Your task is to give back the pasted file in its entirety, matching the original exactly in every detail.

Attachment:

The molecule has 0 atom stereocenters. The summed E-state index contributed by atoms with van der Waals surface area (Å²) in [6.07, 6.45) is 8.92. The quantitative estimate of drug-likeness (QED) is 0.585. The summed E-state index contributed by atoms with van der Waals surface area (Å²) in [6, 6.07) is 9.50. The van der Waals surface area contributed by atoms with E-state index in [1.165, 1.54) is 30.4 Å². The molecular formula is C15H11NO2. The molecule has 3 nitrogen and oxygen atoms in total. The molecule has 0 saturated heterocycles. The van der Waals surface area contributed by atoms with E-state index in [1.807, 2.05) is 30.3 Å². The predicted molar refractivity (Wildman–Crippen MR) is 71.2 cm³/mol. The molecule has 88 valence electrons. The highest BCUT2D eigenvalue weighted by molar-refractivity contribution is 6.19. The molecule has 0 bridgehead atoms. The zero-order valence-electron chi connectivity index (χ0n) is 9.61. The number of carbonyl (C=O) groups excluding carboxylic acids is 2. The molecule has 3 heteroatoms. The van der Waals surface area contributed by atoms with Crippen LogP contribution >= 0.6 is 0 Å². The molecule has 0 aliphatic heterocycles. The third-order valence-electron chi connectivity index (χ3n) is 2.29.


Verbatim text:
The molecule has 0 atom stereocenters. The summed E-state index contributed by atoms with van der Waals surface area (Å²) in [6.07, 6.45) is 8.92. The quantitative estimate of drug-likeness (QED) is 0.585. The summed E-state index contributed by atoms with van der Waals surface area (Å²) in [6, 6.07) is 9.50. The van der Waals surface area contributed by atoms with E-state index in [1.165, 1.54) is 30.4 Å². The molecular formula is C15H11NO2. The molecule has 3 nitrogen and oxygen atoms in total. The molecule has 0 saturated heterocycles. The van der Waals surface area contributed by atoms with E-state index in [1.807, 2.05) is 30.3 Å². The predicted molar refractivity (Wildman–Crippen MR) is 71.2 cm³/mol. The molecule has 88 valence electrons. The highest BCUT2D eigenvalue weighted by molar-refractivity contribution is 6.19. The molecule has 0 bridgehead atoms. The zero-order valence-electron chi connectivity index (χ0n) is 9.61. The number of carbonyl (C=O) groups excluding carboxylic acids is 2. The molecule has 3 heteroatoms. The van der Waals surface area contributed by atoms with Crippen LogP contribution >= 0.6 is 0 Å². The molecule has 0 aliphatic heterocycles. The third-order valence-electron chi connectivity index (χ3n) is 2.29.